Indian Law Articles

Richardson Commits to "Prez on the Rez" and Other Candidates Considering

Democratic Presidential Candidate Bill Richardson, current governor of New Mexico, was the first to commit to participating in the first Indian country Democratic primary presidential debate, "Prez on the Rez," to be held on the Morongo Reservation in August. In addition, active discussions are underway with other Democratic primary candidates to attend, including former Senator John Edwards (D-NC) and current Senators Barack Obama (D-IL) and Hillary Clinton (D-NY), who all expressed interest in participating months ago.

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Morongo Confirms it Will Host Democratic Debate

The Morongo Band of Mission Indians has confirmed that it has been selected to host the first ever Indian country Democratic presidential candidate debate. The debate will be held at the Tribe's Morongo Casino Resort & Spa's Event Center in Cabazon on the Reservation on August 23, 2007. Tribal Chairman, Robert Martin, remarked, "No major presidential campaign event has ever come to Indian Country. This represents a historic opportunity for this country's first Americans to take a direct role in the future of America by holding a national level forum for presidential candidates." The format of the debate has not been completely set, but it is likely to include opening remarks from the candidates and questions from moderators and the audience.

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Senate Confirms Artman as ASIA

The Senate officially confirmed Carl Artman as the new Assistant Secretary Indian Affairs by a vote of 87-1. Only Senator David Vitter (R-LA), who is a strong critic of the BIA and off-reservation gaming, voted against Artman's confirmation, although 12 senators were not in attendance to vote.

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Interior Proposes Insulting Settlement of Trust Fund Litigation

This week, the United States proposed paying $7 billion to settle the Cobell trust litigation - less than the $8 billion being considered by the previous Congress. Under the terms of the government's proposal, the United States would pay $7 billion over ten years to individual Indians and tribes, without interest. In return, all tribal and individual trust mismanagement claims against the government would be dropped and the government would be relieved of any future liability. As with the Bush Administration's earlier comments on the settlement legislation before the Senate, this offer would return the United States to the abhorrent,embarrassing, and failed termination policy of the 1950s. The settlement would end the government's trust responsibility over the next 10 years.

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Democratic Presidential Candidates to Debate in Indian Country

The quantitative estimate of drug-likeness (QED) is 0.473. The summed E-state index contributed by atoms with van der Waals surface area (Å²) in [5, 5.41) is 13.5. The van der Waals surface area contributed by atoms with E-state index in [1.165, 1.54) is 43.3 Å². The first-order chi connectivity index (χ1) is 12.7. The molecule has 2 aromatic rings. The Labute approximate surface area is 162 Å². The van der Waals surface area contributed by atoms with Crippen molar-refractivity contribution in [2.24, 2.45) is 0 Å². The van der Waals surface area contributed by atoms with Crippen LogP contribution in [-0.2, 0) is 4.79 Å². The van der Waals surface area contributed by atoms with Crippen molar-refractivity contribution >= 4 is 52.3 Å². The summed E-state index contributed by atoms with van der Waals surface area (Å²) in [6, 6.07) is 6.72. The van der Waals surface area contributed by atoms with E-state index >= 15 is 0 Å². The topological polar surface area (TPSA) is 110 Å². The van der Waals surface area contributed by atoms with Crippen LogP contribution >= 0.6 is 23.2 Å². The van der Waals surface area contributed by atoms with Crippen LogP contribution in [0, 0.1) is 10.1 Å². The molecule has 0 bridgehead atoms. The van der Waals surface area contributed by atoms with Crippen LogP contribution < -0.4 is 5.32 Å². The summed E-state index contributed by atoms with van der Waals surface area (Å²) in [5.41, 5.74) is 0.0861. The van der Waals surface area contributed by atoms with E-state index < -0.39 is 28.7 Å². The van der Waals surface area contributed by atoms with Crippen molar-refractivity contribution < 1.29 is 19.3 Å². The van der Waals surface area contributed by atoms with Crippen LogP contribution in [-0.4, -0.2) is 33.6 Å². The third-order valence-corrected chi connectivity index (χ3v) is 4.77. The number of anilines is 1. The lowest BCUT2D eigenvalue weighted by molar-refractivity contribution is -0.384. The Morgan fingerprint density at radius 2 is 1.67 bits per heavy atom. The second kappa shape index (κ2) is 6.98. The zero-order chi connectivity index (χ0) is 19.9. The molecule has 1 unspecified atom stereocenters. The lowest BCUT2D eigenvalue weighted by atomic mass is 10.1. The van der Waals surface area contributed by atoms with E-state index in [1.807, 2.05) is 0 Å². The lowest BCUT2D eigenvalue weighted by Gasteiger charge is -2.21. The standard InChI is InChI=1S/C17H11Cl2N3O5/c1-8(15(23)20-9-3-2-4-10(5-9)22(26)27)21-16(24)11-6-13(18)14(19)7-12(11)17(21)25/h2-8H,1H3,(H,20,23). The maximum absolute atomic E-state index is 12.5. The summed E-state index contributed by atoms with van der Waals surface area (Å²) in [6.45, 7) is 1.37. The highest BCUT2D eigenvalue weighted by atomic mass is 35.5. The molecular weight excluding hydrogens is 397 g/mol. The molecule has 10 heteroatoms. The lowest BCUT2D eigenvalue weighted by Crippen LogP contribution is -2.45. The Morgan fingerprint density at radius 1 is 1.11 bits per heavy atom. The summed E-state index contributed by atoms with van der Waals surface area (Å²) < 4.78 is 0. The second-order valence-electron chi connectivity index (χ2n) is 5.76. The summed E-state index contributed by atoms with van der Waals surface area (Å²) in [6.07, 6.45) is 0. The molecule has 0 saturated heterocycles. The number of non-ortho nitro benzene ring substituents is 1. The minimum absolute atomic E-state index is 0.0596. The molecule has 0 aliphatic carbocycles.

The Indigenous Democratic Network is going to host a Democtraic Presidential Debate in Indian Country called Prez on the Rez. Representatives of the Network are still deciding on a location, but have narrowed it down between the Sandia Pueblo and the Morongo Band of Mission Indians. The debate is scheduled for August 23, 2007.

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Governor Richardson Would Create Cabinet Secretary for Indian Affairs

In an interview with Indian Country Today, Democratic Presidential Candidate Bill Richardson, currently in his second term as governor of New Mexico, said, "If I'm elected president, I would propose to make the cabinet secretary of Indian Affairs the Secretary of Indian Affairs; I would make it cabinet level. I would try, because I believe within the Department of the Interior it does not get the attention it deserves. I would have a cabinet department for Native American affairs."  Governor Richardson went on to add that, as governor, "we have said that we recognize all tribes as equals, self-determination and government-to-government" and that, as president, "we would deal with each tribe as a sovereign entity, we would respect that." As governor, Richardson had two cabinet members who were Indian and elevated the state Indian affairs position to cabinet level.  Governor Richardson also broke with tradition and insisted on being sworn in by a Pueblo governor instead of the New Mexico Supreme Court Chief Justice.

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NIGC Officially Withdraws Class II Proposal

On February 15, the National Indian Gaming Commission ("NIGC") published notice that has officially withdrawn its controversial amendments to the agency's Class II regulations. The notice simply stated, "After receiving extensive comment, and after many consultations with tribal governments and tribal regulators, the Commission anticipates significant revisions to any proposed rule. As such, the Commission has decided to withdraw the current proposed rule and may publish a new proposed rule at a later date.

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Apology Resolution Introduced in House

Representative Jo Ann Davis (R-VA) re-introduced a joint resolution, H.J. Res. 3, to apologize to Indian peoples for their treatment by the United States. The bill is co-sponsored by six other congressmen. While Congresswoman Davis' resolution introduced in the 109th Congress received little attention, H.J. Res. 3 was sent to the House Resources Committee for consideration.

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